For almost 30 years, the South Korean-born cellist Su-a Lee has been a permanent fixture among the ranks of the Scottish Chamber Orchestra. Her engaging smile, that mischievous fleck of colour she frequently adds to her hair, and in other fields her notable virtuosity on the musical saw with the unorthodox mixed-genre ensemble Mr McFall’s Chamber, all suggest a musician with a will of her own who cherishes the limelight.
Look behind the candid individualism, though, and a truly thoughtful, collaborative and generous personality emerges. When we spoke, she was on a week’s leave from the SCO to participate in Hands up for Trad’s 2022 Distil Showcase, where upcoming folk composers are invited to write new music, workshop it with professional string players and hear it performed. “It’s one of the things I absolutely love doing, to be able to help creators of such high quality music,” says Lee.
It won’t come as a surprise, then, to learn that her debut solo album Dialogues, released next month on her own label, Sky Child Arts, is anything but an ego trip. The clue is in the title. In all but the final track – a haunting solo performance of Ae Fond Kiss dedicated to her late friend and fellow multi-talented SCO cellist Kevin McCrae – Lee features successively alongside a roll-call of like-minded talent she counts as her friends.
That they hail from either side of the classical and folk divide merely reflects the eclectic musical company Lee keeps – she once collaborated with Eric Clapton.
“You become the sum of everything you’ve done,” says Lee, who previously lived in New York, often works with dancers, co-presented a 2020 film on the Edinburgh Festivals with Kirsty Wark, and considers her life’s experience so far “a fantastic melting pot”.
It was her folk musician husband, Hamish Napier, who proposed a solo album and helped her develop its creative concept. “We were thinking of lockdown things to do when he suggested it, and I said ‘absolutely not, that’s of no interest to me’.” What did interest her was drawing together her experiences of folk and classical and “delving further into the kind of music I’ve been really passionate about in the company of musicians I really admire”.
That’s what makes Dialogues so refreshing. With such divergent talent to call upon, it’s like dining off a menu created jointly by a crack team of master chefs, each with their own distinctive cuisine, but in a format – the track list falls into three progressive “Acts”: the Setup, The Development and The Resolution – that gives unity and balance to its consumption.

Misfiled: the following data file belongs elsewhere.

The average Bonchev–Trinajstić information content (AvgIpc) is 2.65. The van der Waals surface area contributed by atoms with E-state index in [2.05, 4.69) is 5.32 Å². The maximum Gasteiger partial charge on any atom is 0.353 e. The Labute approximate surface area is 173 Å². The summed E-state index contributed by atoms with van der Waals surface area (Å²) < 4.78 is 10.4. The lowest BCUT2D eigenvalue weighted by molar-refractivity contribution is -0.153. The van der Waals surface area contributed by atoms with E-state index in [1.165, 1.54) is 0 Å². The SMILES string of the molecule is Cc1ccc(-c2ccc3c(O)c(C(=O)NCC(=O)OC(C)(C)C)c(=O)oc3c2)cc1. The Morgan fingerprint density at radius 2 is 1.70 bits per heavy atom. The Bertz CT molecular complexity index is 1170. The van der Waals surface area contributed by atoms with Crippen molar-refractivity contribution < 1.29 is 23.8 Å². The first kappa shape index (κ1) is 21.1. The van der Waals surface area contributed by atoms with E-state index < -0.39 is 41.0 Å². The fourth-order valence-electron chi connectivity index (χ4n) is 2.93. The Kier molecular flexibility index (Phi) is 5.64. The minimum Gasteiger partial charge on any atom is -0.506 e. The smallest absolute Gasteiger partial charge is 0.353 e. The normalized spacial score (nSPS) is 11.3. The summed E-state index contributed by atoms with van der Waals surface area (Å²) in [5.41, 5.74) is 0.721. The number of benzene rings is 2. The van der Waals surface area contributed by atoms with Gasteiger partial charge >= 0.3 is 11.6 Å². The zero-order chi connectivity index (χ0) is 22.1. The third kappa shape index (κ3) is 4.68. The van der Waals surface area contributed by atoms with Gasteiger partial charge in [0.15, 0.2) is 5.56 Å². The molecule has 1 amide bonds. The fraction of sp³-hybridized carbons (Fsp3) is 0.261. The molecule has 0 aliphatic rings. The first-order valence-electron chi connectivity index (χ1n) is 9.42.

Contributors range from pianist/harmoniumist and Celtic Connections supremo Donald Shaw, accordionist Phil Cunningham, singer Julie Fowlis and Napier himself, to more classically-orientated musicians such as the all-purpose Finnish violinist Pekka Kuusisto, cellist Natalie Haas and Elias String Quartet violinist Donald Grant, equally recognised as a traditional fiddler.
The common factor, of course, is Lee herself, who found the whole experience of creating new music in this way as thrilling as it was challenging. “Every single track felt like a whole different project, driven by the personality of whoever I was working with,” she explains. “There was never a formula. Nothing was planned. The pieces would change as we worked.”
For someone more used to recording as an orchestral cellist, this process, she says, was a massive learning curve. “I’ve recorded all my life with the SCO, where you go into the studio, play what you’re told to play, then walk out. It’s a very different experience when you’ve got to direct things and make instant decisions.”
Will there be a follow-up album? “No”, she fires back instantly. “I’ve loved it, but I’m so happy that it’s finished. It takes over your life, far more than I thought. For me, it’s a lovely moment in time, a snapshot of my life, an exploration of where I’m at and where I’ve been.”
Dialogues is released on 2 December on Sky Child Records, see www.sualee.com